Alex Millar was from Dungannon. He had married Jane McNeile, daughter of Alexander McNeile of Ballycastle and sister of Rose who married Edmund Alexander McNeill. When Alexander McNeile died in 1830 his son-in-law Alex Millar took over the land agency business. The other members of Alexander McNeile’s family were John and Hugh. Hugh came under the influence of the evangelical revival and was ordained. He married Anne Magee, daughter of Archbishop Magee of Dublin and had sixteen children. John had been to South America and came home to invest his fortune. He was a man of business and was one of the founder members of the Northern Bank. Like his uncle "the General" he Invested a considerable amount of money in land. He married a Miss Dallas and they lived at Parkmount at the south side of Belfast overlooking Belfast Lough. Among John’s children were Henry Hugh who married Sophia McNabb; and Mary who married Hugh McCalmont Cairns (afterwards Lord Cairns), Lord Chancellor in Disraeli’s Government.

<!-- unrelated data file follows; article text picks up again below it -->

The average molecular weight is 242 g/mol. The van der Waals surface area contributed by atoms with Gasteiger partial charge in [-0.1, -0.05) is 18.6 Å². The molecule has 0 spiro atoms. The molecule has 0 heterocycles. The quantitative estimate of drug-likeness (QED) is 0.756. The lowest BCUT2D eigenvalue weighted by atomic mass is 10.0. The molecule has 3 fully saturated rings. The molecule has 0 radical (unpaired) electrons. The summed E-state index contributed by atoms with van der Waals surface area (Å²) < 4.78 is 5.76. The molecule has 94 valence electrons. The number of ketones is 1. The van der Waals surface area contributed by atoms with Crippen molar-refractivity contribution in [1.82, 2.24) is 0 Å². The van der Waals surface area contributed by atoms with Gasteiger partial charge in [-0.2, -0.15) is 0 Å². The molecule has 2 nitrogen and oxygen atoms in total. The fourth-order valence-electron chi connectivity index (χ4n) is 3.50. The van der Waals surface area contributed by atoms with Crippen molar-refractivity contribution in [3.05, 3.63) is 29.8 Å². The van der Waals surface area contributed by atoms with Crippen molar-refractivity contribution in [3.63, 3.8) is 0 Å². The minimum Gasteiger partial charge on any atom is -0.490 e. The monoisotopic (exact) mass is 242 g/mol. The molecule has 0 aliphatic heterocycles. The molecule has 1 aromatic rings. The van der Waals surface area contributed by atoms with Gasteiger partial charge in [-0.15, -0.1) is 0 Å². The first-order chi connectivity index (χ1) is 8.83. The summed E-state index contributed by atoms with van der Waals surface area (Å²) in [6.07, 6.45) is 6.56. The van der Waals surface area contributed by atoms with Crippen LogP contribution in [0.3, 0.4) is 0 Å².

Alex Millar, had taken over Alexander McNeile’s business, but at the time of the famine things were difficult and Millar was a generous kind-hearted man. He asked Edmund McNeil ("Long Eddie") to assist him in business and under his new partner’s direction the financial situation improved and prospered. Soon Alexander Millar left the conduct of affairs almost completely to Edmund McNeil. The changes which Edmund made were unpopular and he incurred a lot of odium. In those days land agency consisted of the financial control and administration of estates of landlords who were often absentees. Rents were collected, tenancies made and terminated, improvements and cultivations arranged, evictions ordered. The agent was a man feared by the tenants. Alex Millar died in the 1850s.